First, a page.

Rate rise should be challenged
In response to Julie Fairey and other Auckland Council Local Board Chairs criticism of me for failing to support a 5 per cent rate increase for Auckland, I challenge their
somewhat patronising assertion that I do not seem to understand that necessary investment in Auckland, which I do support, has to be paid for.
At the commencement of the Long-Term Plan (LTP) process, I requested that council undertake a comprehensive and courageous view of its own balance sheet for the purpose of using it more effectively to help fund the necessary infrastructure to support the roll out of the Auckland Unitary Plan. Further, I consistently and have painstakingly pushed for more effective cross-party advocacy to Central Government to amend legislation to allow for some of the long overdue tools for Auckland like congestion charging and tourism taxes. These suggestions were rebuffed by Auckland's Mayor at the very time we should have been setting a more enabling brief around an ambitious LTP.
You must appreciate the power of the mayor in Auckland is unlike any other in New Zealand. Once elected he/she has the sole responsibility for all council committee structures, delegations, appointments of chairs and deputies and memberships. No-one wants to displease the leader and in some ways you could liken it to an old-fashioned court which the mayor of the day presides over. The LTP is the Mayoral proposal.
Over 150 plus hours of confidential workshops were held. Chairs of Local Boards, who are not responsible for the setting of rates, attended some but not all. They expressed a preference for a cost-plus approach to rate increases on the assumption that the long-suffering ratepayer would simply pick up the tab rather than dealing with the more difficult and vexatious issue of a lazy balance sheet. This unhappy situation should not go uncontested.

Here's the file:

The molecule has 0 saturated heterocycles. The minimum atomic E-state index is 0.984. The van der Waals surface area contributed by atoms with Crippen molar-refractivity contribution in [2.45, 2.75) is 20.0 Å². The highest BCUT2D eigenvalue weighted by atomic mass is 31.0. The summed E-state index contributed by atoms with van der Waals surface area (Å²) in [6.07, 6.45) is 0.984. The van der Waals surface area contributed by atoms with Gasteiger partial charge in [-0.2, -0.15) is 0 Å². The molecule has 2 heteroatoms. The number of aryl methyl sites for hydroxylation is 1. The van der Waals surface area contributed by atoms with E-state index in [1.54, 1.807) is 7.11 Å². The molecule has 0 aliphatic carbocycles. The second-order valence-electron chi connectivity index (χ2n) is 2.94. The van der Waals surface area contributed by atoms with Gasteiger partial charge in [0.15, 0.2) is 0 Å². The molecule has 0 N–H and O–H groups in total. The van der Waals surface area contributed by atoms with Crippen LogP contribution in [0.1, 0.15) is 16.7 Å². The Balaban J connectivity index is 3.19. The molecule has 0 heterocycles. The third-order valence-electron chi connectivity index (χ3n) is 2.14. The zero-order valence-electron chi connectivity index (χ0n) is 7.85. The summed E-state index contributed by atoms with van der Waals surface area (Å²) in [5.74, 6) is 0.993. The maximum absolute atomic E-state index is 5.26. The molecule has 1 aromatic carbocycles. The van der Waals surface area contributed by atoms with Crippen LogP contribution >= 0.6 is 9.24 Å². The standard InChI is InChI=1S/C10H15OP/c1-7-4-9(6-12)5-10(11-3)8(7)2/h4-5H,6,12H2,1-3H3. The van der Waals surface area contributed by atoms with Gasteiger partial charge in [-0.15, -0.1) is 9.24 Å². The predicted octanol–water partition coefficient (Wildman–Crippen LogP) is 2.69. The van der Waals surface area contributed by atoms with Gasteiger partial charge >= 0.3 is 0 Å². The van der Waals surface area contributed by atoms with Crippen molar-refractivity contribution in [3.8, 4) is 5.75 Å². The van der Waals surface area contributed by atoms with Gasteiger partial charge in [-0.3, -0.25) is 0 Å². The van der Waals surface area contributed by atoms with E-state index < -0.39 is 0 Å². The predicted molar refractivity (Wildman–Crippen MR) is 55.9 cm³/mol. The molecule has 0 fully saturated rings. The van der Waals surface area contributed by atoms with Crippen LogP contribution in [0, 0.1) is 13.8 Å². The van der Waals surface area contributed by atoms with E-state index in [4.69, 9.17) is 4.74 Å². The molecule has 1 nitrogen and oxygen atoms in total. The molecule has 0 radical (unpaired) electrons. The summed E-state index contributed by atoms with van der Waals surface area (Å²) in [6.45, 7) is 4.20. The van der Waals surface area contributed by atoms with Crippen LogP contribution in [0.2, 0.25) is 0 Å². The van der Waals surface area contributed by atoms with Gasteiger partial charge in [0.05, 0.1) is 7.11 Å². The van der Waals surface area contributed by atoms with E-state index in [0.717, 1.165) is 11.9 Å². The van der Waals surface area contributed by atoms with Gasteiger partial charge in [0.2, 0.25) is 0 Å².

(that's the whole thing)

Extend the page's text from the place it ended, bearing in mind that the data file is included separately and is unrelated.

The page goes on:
Councillor Christine Fletcher, Auckland
Bikes on bridge
An interim solution for bikes crossing the harbour bridge is to have a fleet of electric people movers with capacity for say 10 passengers, and towing a trailer with hooks for 10 bikes.
There could be pick up points at Pt Erin baths on the Auckland side, and Stafford Rd on the North Shore side.
To make it (partially) self funded passengers could tag on and tag off using the Hop card. This would be an inexpensive way to gauge the demand for this service. It would also be available during strong winds when cycling over the bridge would not be possible.
Alan Warren, Taupō.
Poor taste movie
America does everything supersized, including its capacity for hubris, and making a movie about the mosque massacre in Christchurch sets a new standard in poor taste. A country where 2nd Amendment rights usurp an individual's right not to be slaughtered because someone can express their hatred through a semi-automatic weapon, isn't an appropriate arbiter on gun violence.
There should be two non-negotiable caveats in order for this movie to proceed. 1) the survivors must have complete editorial control of the content, and 2) all profits to go directly to the victim's families. Hmmm. I just saw a pig fly by.
Mary Hearn, Glendowie.
Smoke and mirrors
The cycle bridge announcement achieves two things. Firstly, distracting the media from the Government's perpetual bungling of the vaccine programme. Secondly, it enables the Government to redirect nearly a billion dollars of transport spending, such as the Mill Rd upgrade, to the cycle bridge and then, in many months, dropping the bridge insanity without reinstating the cancelled projects. Awesome!
Stewart Hawkins, St Heliers.
It is little wonder that the Auckland vaccination level is so low. Try to make a booking online — good luck. The times and days shown as available, aren't. None of them for the next 2-3 weeks. Don't bother trying to phone the help line during the week. I did get through quite quickly on Saturday afternoon, but it still took a very pleasant and helpful woman over 30 minutes to work through the three booking systems the Ministry of Health has chosen to use in Auckland.
I cannot imagine the frustration of Ashley Bloomfield having to deal with the ongoing incompetence of his Ministry with their failure to ensure border testings, incompetent MIQ controls allowing new people arriving at facilities, within a few metres of positive cases, deciding that first responders and teachers do not need vaccinations, and the impossibility of making or changing an online booking.
Apparently, the rest of NZ is working with a new system which allows fast and easy bookings, but not Auckland.